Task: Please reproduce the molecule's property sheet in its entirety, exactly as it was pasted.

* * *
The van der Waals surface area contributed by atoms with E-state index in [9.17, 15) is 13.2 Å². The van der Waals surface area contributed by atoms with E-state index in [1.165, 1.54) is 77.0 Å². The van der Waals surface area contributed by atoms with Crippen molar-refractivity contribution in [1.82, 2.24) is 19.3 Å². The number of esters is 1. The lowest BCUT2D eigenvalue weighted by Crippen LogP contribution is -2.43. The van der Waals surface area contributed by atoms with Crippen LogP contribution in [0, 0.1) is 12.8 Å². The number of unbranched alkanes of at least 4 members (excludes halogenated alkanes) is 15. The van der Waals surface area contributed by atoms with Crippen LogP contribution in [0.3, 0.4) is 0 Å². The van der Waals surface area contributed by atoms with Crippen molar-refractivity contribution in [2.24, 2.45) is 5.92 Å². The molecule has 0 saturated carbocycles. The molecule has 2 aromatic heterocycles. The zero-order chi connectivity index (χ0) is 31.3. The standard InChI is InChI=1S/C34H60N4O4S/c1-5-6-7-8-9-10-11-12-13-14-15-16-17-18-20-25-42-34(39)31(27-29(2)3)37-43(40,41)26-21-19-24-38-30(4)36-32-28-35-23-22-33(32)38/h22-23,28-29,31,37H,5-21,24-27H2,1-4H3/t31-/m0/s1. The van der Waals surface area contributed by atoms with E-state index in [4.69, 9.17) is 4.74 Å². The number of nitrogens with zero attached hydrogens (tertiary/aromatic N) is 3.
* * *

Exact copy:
The van der Waals surface area contributed by atoms with E-state index in [9.17, 15) is 13.2 Å². The van der Waals surface area contributed by atoms with E-state index in [1.165, 1.54) is 77.0 Å². The van der Waals surface area contributed by atoms with Crippen molar-refractivity contribution in [1.82, 2.24) is 19.3 Å². The number of esters is 1. The lowest BCUT2D eigenvalue weighted by Crippen LogP contribution is -2.43. The van der Waals surface area contributed by atoms with Crippen LogP contribution in [0, 0.1) is 12.8 Å². The number of unbranched alkanes of at least 4 members (excludes halogenated alkanes) is 15. The van der Waals surface area contributed by atoms with Crippen LogP contribution in [0.3, 0.4) is 0 Å². The van der Waals surface area contributed by atoms with Crippen molar-refractivity contribution in [2.24, 2.45) is 5.92 Å². The molecule has 0 saturated carbocycles. The molecule has 2 aromatic heterocycles. The zero-order chi connectivity index (χ0) is 31.3. The standard InChI is InChI=1S/C34H60N4O4S/c1-5-6-7-8-9-10-11-12-13-14-15-16-17-18-20-25-42-34(39)31(27-29(2)3)37-43(40,41)26-21-19-24-38-30(4)36-32-28-35-23-22-33(32)38/h22-23,28-29,31,37H,5-21,24-27H2,1-4H3/t31-/m0/s1. The van der Waals surface area contributed by atoms with E-state index in [4.69, 9.17) is 4.74 Å². The number of nitrogens with zero attached hydrogens (tertiary/aromatic N) is 3.